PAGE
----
Thou shalt not speak ill of any fellow Republicans? Politeness theory in the 2012 Republican primary debates.

Author:Hinck, Shelly S.

The campaign for the 2012 GOP presidential nomination involved 27 "debate events" from May 2011 until March 2012. These debates drew large audiences--more than 3 times the size of the audience for the primary debates during the 2008 presidential campaign--and according to the Washington Times, viewership was more than 8 times the average primary debate audience for the nationally televised debates broadcast by CNN. Michael Shear (2011) of the New York Times Politics and Government blog wrote that each debate "seems to have more influence over the course of the campaign than the last one" (p. 1). To understand how the debates preceding various state primaries may have affected the political fortunes of the candidates in the primary campaign, we examined the content of nine debates held before the Iowa caucus and the New Hampshire, South Carolina, Florida, and Arizona state primaries.

Examining the debates in these pivotal state campaigns gives us a glimpse into the dynamics of the race to win the 2012 GOP presidential nomination. The candidates featured in these events were Michelle Bachmann, Newt Gingrich, John Huntsman, Ron Paul, Rick Perry, Mitt Romney, and Rick Santorum. Of this group, Newt Gingrich, Mitt Romney, and Rick Santorum held the greatest hope of gaining support for their nomination. Santorum won the Iowa primary, leaving Romney a very close second; Romney regained momentum after his Iowa setback, but Gingrich surged later after a strong performance in the South Carolina debates. Clearly, the debates played a major role in shaping the outcome of the nomination in the 2012 campaign.

A substantial number of studies have found that primary debates make a difference in campaigns. Pfau (1988) found that intra-party political debates produced significant learning about the general campaign issues including issue learning that was specific for each of the three major candidates in the debate studied. Research has also found that primary debates affect voting intentions in several ways. Benoit, McKinney, and Stephenson (2002) found that viewers of primary debates "learn about the candidates' policy positions, form or change their evaluations of the candidates' character, change vote choice, and increase confidence in their vote choice" (p. 329). Benoit and Stephenson (2004) found that two thirds of their sample of viewers of a primary debate changed voting intentions and expressed greater confidence in their voting intentions.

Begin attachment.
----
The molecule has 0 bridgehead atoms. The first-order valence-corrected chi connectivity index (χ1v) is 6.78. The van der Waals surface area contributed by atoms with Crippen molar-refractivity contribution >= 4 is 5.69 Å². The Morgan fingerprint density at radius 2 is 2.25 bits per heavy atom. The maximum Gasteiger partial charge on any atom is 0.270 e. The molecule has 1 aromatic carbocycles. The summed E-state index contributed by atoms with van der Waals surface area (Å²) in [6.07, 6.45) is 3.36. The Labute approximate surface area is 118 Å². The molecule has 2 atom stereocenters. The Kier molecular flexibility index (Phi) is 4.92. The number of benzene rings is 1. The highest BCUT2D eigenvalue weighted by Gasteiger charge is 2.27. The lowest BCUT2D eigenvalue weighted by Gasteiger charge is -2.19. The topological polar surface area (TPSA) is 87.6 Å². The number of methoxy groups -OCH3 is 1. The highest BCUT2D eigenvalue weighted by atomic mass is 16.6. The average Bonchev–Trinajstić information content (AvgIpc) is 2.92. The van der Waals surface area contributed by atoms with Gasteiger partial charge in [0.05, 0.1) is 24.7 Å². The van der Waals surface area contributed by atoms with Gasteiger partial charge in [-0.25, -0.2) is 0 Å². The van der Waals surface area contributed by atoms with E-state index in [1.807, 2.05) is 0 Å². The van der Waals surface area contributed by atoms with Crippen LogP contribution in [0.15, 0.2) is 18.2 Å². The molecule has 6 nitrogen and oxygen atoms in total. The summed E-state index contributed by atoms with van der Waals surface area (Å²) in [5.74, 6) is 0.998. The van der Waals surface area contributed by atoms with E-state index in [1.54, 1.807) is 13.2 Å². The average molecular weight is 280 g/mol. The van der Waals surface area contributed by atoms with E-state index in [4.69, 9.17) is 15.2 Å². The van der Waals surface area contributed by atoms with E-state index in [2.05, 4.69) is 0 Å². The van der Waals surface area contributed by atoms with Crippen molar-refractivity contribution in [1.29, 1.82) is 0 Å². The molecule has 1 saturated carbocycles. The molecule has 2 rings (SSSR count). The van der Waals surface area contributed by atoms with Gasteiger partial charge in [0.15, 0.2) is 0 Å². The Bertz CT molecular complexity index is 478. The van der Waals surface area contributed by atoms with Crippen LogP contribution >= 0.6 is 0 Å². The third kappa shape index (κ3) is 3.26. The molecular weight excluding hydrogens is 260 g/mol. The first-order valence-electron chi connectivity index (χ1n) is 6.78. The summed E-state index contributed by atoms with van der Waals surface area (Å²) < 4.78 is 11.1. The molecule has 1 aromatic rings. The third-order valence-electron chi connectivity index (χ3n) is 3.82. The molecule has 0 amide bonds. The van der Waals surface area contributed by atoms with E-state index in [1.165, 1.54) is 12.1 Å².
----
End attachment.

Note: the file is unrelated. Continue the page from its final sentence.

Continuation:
Primary debates differ from general election presidential debates in important ways. Benoit and Stephenson (2004) have argued that primary debates feature messages directed to the base rather than a national community, exchanged between members of the same party rather than an opposing party, and focused on regional audiences and concerns rather than national issues. Depending on the campaign, primary debates can function as turning points for different camps as potential candidates assess the field and sometimes decide to toss their hat in the ring, changing the dynamics of the campaign. McKinney, Kaid, and Robertson (2001) have found that front-runners often become the target of attacks in primary debates as lesser contenders try to assert their candidacy at the expense of the current leader in the polls.

The nature of the arguments in primary debates merits consideration. Some political debate scholars believe that the content of primary debates often focuses less on differences in policy positions because the candidates are drawn from the same party. Yawn, Ellsworth, Beatty, and Kahn (1998), for example, have argued that "ideological and issue differences among candidates are of a lower magnitude in primaries than in general election campaigns" (p. 156). Drawing on the research of Gopoian (1982); Often (1985); and Hellweg, Pfau, and Brydon (1992), Yawn et al. (1998) have argued that "the absence of party labels leads voters to abandon the standard criterion and forces them to rely on short-term influences--often candidate image--when making vote decisions" (p. 156).

How the candidates use language to shape these images seems to be a central question in how primary debates might account for who ultimately gains the nomination. In previous work, we have argued that a candidate's political image can be thought of in terms of social face (Hinck & Hinck, 2002). Building upon the work of Goffman (1967) and Brown and Levinson (1987), we have argued that candidates place their social standing at stake when they take the stage for a debate and that differences in wealth, class, or prestige recede in importance as social cues for determining leadership because the democratic practice of debating brings the consideration of argumentative discourse to the forefront of the deliberative process. In primary debates, candidates stand before their audiences as potential leaders of their party and attempt to demonstrate that they not only understand the values of their party but are advocates worthy of defending their party's principles. Also at stake in primary debates might be what policies to pursue at the federal level and whether a candidate is capable of defending policies that advance their values and the nation at large in the general election campaign.